October is National Disability Employment Awareness Month, a time to recognize the contributions that disabled Americans make to the United States’ labor force. It is also a time to take stock of the current employment outlook for those with disabilities and to re-dedicate ourselves to increasing inclusion and opportunities for disabled workers.
“A strong workforce is the sum of many parts, and disability has always been a key part of the equation,” said Assistant Secretary for Disability Employment Policy Taryn M. Williams in a press release. “People with disabilities make up a wonderfully multifaceted group. By recognizing the full complexion of our community, we can ensure our efforts to achieve disability inclusion are, in fact, truly inclusive.”
This year’s NDEAM theme is “Disability: Part of the Equity Equation.” But how equitable is the American workforce and what is the current status of disabled workers in our country? The answer is complicated.
This week’s blog looks at disability employment – the advances worth celebrating and the path forward.
1. Record-breaking employment numbers
During the pandemic, employment of disabled workers rose dramatically. After vaccines became available and COVID deaths plummeted, many in the disability community feared the upward trajectory would end. Happily, the reverse was true. In fact, the latest employment numbers for people with disabilities are stronger than ever. According to a new report from the Kessler Foundation and the University of New Hampshire’s Institute on Disability (UNH-IOD), in September 2023 the employment-population ratio for disability employment stood at 37.9 %.To provide some context, in 2019, it was just 19.3%.
2. Remote work is here to stay.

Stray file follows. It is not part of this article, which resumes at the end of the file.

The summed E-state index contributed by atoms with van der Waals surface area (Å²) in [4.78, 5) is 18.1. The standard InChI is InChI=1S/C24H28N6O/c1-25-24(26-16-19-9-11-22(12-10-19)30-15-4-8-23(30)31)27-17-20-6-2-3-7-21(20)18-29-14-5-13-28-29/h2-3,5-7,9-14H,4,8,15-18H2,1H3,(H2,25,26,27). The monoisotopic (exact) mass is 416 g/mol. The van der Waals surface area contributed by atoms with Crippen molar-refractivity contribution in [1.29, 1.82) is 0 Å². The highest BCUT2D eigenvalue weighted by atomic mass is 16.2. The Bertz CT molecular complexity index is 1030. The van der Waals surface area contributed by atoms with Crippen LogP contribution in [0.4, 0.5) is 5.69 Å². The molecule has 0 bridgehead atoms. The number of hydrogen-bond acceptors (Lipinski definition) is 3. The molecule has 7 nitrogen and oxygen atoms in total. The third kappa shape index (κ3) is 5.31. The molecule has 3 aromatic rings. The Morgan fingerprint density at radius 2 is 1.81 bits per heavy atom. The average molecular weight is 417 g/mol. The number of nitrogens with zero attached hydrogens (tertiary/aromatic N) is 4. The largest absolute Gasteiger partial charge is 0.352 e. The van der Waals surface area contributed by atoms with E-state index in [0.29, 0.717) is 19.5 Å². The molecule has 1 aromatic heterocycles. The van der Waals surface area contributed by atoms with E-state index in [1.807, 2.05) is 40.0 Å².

A major reason employment rates among disabled workers rose during the pandemic, was because remote work became widely available. Since mobility and travel are difficult for many people with disabilities, the ability to work from home made it possible for a large number of disabled individuals to enter the workforce.
Disability activists feared that once the pandemic slowed, employers would insist that workers return to the office. Though some have, they’ve encountered resistance from employees with and without disabilities and many have continued to allow remote work.
3. Diversity in the workplace is viewed more positively
In recent years, study after study has proven that diversity is good for business. As employers have become more aware of this fact, they are making greater efforts to accommodate disabled workers. In some cases, employers are even creating programs specifically geared toward training intellectually and developmentally disabled workers.
4. Assistive technology boom
Video conferencing services such as Zoom and Microsoft Teams as well as improvements in assistive technology have made it easier for employers to accommodate the needs of all their employees.
5. Adoption of telehealth programs
During the pandemic, medical and healthcare businesses accelerated their use of telehealth services. Most have continued to utilize telehealth, opening up new positions for disabled individuals with skills in health and mental health care.
6. Online training opportunities
In recent years, remote training and higher education opportunities have increased dramatically, making it convenient and more affordable for individuals with disabilities to gain career skills and certifications that made them more attractive to employers.
The path forward:
While all of the developments we’ve mentioned are good news, it’s important to recognize that disability employment rates are still dismal when compared to non-disabled employment numbers. Likewise, disabled individuals who are employed are approximately twice as likely to work part-time than their non-disabled counterparts. Additionally, employees with disabilities are often paid less than non-disabled employees for the same jobs.
Though employers are becoming more cognizant of the value that disabled employees offer, some remain uninformed about the simple and inexpensive steps they can take to make their workplaces more accommodating and inclusive. They may also be unaware of their implicit biases against disabled people. That’s where celebrating National Disability Employment Awareness Month can help. NDEAM helps to educate employers and other non-disabled people about the strengths and talents of people with disabilities, breaking down stereotypes, challenging assumptions and encouraging prospective employers and colleagues to welcome disabled employees and co-workers.
For more information about how you can help raise awareness about both the obstacles facing disabled workers and ways to overcome those obstacles, visit the U.S. Department of Labor’s Office of Disability Employment Policy.